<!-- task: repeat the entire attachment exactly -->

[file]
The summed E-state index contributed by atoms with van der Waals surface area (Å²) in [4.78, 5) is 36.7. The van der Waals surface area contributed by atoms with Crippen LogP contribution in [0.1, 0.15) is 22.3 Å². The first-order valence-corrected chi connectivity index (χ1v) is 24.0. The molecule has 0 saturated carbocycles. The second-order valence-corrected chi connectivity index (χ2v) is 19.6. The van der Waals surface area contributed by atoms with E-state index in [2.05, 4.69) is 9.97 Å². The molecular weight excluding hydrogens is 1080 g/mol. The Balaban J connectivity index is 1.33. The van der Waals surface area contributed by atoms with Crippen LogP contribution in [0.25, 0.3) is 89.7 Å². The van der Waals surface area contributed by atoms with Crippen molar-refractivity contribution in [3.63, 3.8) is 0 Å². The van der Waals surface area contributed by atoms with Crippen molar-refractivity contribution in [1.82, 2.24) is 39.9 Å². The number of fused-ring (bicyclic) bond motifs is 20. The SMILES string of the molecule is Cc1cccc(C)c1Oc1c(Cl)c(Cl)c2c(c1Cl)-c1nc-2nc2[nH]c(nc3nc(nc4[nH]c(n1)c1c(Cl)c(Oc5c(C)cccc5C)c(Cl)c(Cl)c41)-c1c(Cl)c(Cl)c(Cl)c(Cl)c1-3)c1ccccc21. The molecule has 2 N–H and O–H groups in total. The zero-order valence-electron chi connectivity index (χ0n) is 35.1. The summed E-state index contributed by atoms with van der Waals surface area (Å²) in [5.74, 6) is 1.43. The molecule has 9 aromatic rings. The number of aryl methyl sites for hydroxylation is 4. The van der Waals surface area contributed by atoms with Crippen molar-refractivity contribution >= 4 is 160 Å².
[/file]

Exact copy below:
The summed E-state index contributed by atoms with van der Waals surface area (Å²) in [4.78, 5) is 36.7. The van der Waals surface area contributed by atoms with Crippen LogP contribution in [0.1, 0.15) is 22.3 Å². The first-order valence-corrected chi connectivity index (χ1v) is 24.0. The molecule has 0 saturated carbocycles. The second-order valence-corrected chi connectivity index (χ2v) is 19.6. The van der Waals surface area contributed by atoms with E-state index in [2.05, 4.69) is 9.97 Å². The molecular weight excluding hydrogens is 1080 g/mol. The Balaban J connectivity index is 1.33. The van der Waals surface area contributed by atoms with Crippen LogP contribution in [0.25, 0.3) is 89.7 Å². The van der Waals surface area contributed by atoms with Crippen molar-refractivity contribution in [3.63, 3.8) is 0 Å². The van der Waals surface area contributed by atoms with Crippen molar-refractivity contribution in [1.82, 2.24) is 39.9 Å². The number of fused-ring (bicyclic) bond motifs is 20. The SMILES string of the molecule is Cc1cccc(C)c1Oc1c(Cl)c(Cl)c2c(c1Cl)-c1nc-2nc2[nH]c(nc3nc(nc4[nH]c(n1)c1c(Cl)c(Oc5c(C)cccc5C)c(Cl)c(Cl)c41)-c1c(Cl)c(Cl)c(Cl)c(Cl)c1-3)c1ccccc21. The molecule has 2 N–H and O–H groups in total. The zero-order valence-electron chi connectivity index (χ0n) is 35.1. The summed E-state index contributed by atoms with van der Waals surface area (Å²) in [5.74, 6) is 1.43. The molecule has 9 aromatic rings. The number of aryl methyl sites for hydroxylation is 4. The van der Waals surface area contributed by atoms with Crippen molar-refractivity contribution >= 4 is 160 Å².